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Growing up, the ukulele was always a respected instrument. It’s a big part of our culture. It wasn’t until I started traveling outside of Hawaii that I realized people didn’t really consider the ukulele to be a real instrument.

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Most of my ukulele heroes were traditional players from Hawaii, like Eddie Kamae and Ohta-san. There may not be uke stars in popular culture, but there are certainly pop stars that play uke – George Harrison, Eddie Vedder, Taylor Swift, Train, and Paul McCartney.

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I always feel a little funny being in front of a lot of people trying to show them my approach to the ukulele, but I do enjoy it. I do get a little more nervous doing workshops rather than performing.

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Bill Gates recently picked up the ukulele. And Warren Buffett is a huge ukulele fan. I even got to strum a few chords with Francis Ford Coppola. It blows my mind that these people, who have everything in the world they could want, have picked up the ukulele and found a little bit of joy.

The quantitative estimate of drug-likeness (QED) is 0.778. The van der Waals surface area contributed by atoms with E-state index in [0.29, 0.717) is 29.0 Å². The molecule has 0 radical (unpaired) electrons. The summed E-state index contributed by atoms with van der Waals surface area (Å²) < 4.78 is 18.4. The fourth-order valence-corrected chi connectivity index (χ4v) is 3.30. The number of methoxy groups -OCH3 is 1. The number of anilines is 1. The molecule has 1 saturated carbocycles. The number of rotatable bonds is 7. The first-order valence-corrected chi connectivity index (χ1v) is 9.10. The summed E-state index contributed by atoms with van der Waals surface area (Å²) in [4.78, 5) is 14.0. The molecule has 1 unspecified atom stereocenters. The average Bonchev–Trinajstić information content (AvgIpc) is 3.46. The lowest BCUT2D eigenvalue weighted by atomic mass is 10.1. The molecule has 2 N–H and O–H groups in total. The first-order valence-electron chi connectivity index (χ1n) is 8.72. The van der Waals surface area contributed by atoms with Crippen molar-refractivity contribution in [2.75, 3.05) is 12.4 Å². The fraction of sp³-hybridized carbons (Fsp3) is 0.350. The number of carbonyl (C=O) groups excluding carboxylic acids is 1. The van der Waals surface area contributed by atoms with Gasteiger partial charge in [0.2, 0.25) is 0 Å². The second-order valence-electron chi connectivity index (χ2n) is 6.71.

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I actually got to perform for Queen Elizabeth, and I got to meet her after the show. She said she thought my performance was beautiful and I got to shake her hand and it was just an incredible moment.

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The ukulele totally fits that whole hipster community or whatever you want to call it, but then at the same time it works great in nursing homes where senior citizens get together and play, and then as the traditional Hawaiian instrument with people doing the Hula and strumming the ukulele and singing.

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Sometimes I can’t think of a better way to end my day than coming home and just strumming my ukulele for a few minutes. I mean, I joke around and tell people that it’s an entire yoga session in one strum, you know?